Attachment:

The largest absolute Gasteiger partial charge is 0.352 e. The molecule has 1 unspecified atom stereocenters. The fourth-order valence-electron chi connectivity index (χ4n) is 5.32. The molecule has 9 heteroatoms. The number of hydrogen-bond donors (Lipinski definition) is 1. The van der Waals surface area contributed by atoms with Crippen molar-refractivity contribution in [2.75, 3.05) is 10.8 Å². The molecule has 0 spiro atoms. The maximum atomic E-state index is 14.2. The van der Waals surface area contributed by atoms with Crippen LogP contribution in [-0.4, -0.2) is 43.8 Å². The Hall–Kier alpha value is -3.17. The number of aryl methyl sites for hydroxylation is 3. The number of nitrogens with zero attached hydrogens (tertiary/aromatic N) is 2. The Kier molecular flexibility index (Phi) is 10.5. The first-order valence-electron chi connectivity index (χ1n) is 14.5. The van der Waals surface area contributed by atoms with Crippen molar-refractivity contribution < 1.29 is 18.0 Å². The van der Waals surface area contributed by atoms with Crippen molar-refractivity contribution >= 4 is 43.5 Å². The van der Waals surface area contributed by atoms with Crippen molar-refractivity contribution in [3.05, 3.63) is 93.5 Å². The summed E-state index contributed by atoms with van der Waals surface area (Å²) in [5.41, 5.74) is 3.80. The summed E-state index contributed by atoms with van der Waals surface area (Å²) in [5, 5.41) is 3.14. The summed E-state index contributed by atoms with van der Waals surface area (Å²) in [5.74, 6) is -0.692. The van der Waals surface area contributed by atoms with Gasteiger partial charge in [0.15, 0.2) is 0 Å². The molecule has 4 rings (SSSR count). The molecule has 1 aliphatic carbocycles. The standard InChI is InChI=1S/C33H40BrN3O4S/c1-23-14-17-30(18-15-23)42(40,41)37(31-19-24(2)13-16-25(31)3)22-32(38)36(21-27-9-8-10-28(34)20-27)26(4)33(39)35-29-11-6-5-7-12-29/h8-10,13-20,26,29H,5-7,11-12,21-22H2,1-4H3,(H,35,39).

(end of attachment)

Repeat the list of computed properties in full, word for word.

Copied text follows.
The largest absolute Gasteiger partial charge is 0.352 e. The molecule has 1 unspecified atom stereocenters. The fourth-order valence-electron chi connectivity index (χ4n) is 5.32. The molecule has 9 heteroatoms. The number of hydrogen-bond donors (Lipinski definition) is 1. The van der Waals surface area contributed by atoms with Crippen molar-refractivity contribution in [2.75, 3.05) is 10.8 Å². The molecule has 0 spiro atoms. The maximum atomic E-state index is 14.2. The van der Waals surface area contributed by atoms with Crippen LogP contribution in [-0.4, -0.2) is 43.8 Å². The Hall–Kier alpha value is -3.17. The number of aryl methyl sites for hydroxylation is 3. The number of nitrogens with zero attached hydrogens (tertiary/aromatic N) is 2. The Kier molecular flexibility index (Phi) is 10.5. The first-order valence-electron chi connectivity index (χ1n) is 14.5. The van der Waals surface area contributed by atoms with Crippen molar-refractivity contribution < 1.29 is 18.0 Å². The van der Waals surface area contributed by atoms with Crippen molar-refractivity contribution >= 4 is 43.5 Å². The van der Waals surface area contributed by atoms with Crippen molar-refractivity contribution in [3.05, 3.63) is 93.5 Å². The summed E-state index contributed by atoms with van der Waals surface area (Å²) in [5.41, 5.74) is 3.80. The summed E-state index contributed by atoms with van der Waals surface area (Å²) in [5, 5.41) is 3.14. The summed E-state index contributed by atoms with van der Waals surface area (Å²) in [5.74, 6) is -0.692. The van der Waals surface area contributed by atoms with Gasteiger partial charge in [0.15, 0.2) is 0 Å². The molecule has 4 rings (SSSR count). The molecule has 1 aliphatic carbocycles. The standard InChI is InChI=1S/C33H40BrN3O4S/c1-23-14-17-30(18-15-23)42(40,41)37(31-19-24(2)13-16-25(31)3)22-32(38)36(21-27-9-8-10-28(34)20-27)26(4)33(39)35-29-11-6-5-7-12-29/h8-10,13-20,26,29H,5-7,11-12,21-22H2,1-4H3,(H,35,39).